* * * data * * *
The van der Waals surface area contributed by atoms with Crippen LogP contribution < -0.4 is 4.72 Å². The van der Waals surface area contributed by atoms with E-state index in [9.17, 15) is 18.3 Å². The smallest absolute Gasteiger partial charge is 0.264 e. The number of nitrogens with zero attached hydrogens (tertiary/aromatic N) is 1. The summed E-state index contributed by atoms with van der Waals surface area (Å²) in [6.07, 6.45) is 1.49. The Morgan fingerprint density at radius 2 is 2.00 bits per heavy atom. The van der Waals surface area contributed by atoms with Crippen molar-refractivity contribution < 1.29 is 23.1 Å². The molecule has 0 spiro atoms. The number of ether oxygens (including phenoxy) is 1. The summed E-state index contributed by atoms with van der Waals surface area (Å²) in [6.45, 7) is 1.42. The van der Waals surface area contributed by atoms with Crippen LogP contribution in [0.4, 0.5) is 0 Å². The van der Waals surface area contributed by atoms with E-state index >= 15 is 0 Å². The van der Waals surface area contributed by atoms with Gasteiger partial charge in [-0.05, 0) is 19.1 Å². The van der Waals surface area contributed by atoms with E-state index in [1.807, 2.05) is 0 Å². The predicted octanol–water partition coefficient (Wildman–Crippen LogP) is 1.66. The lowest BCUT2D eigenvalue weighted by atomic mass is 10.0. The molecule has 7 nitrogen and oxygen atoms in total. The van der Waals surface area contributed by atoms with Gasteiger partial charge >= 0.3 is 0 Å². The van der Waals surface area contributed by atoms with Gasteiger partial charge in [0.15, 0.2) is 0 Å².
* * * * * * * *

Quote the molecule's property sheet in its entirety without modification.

The van der Waals surface area contributed by atoms with Crippen LogP contribution < -0.4 is 4.72 Å². The van der Waals surface area contributed by atoms with E-state index in [9.17, 15) is 18.3 Å². The smallest absolute Gasteiger partial charge is 0.264 e. The number of nitrogens with zero attached hydrogens (tertiary/aromatic N) is 1. The summed E-state index contributed by atoms with van der Waals surface area (Å²) in [6.07, 6.45) is 1.49. The Morgan fingerprint density at radius 2 is 2.00 bits per heavy atom. The van der Waals surface area contributed by atoms with Crippen molar-refractivity contribution < 1.29 is 23.1 Å². The molecule has 0 spiro atoms. The number of ether oxygens (including phenoxy) is 1. The summed E-state index contributed by atoms with van der Waals surface area (Å²) in [6.45, 7) is 1.42. The van der Waals surface area contributed by atoms with Crippen LogP contribution in [0.4, 0.5) is 0 Å². The van der Waals surface area contributed by atoms with E-state index >= 15 is 0 Å². The van der Waals surface area contributed by atoms with Gasteiger partial charge in [-0.05, 0) is 19.1 Å². The van der Waals surface area contributed by atoms with E-state index in [1.807, 2.05) is 0 Å². The predicted octanol–water partition coefficient (Wildman–Crippen LogP) is 1.66. The lowest BCUT2D eigenvalue weighted by atomic mass is 10.0. The molecule has 7 nitrogen and oxygen atoms in total. The van der Waals surface area contributed by atoms with Gasteiger partial charge >= 0.3 is 0 Å². The van der Waals surface area contributed by atoms with Gasteiger partial charge in [0.15, 0.2) is 0 Å².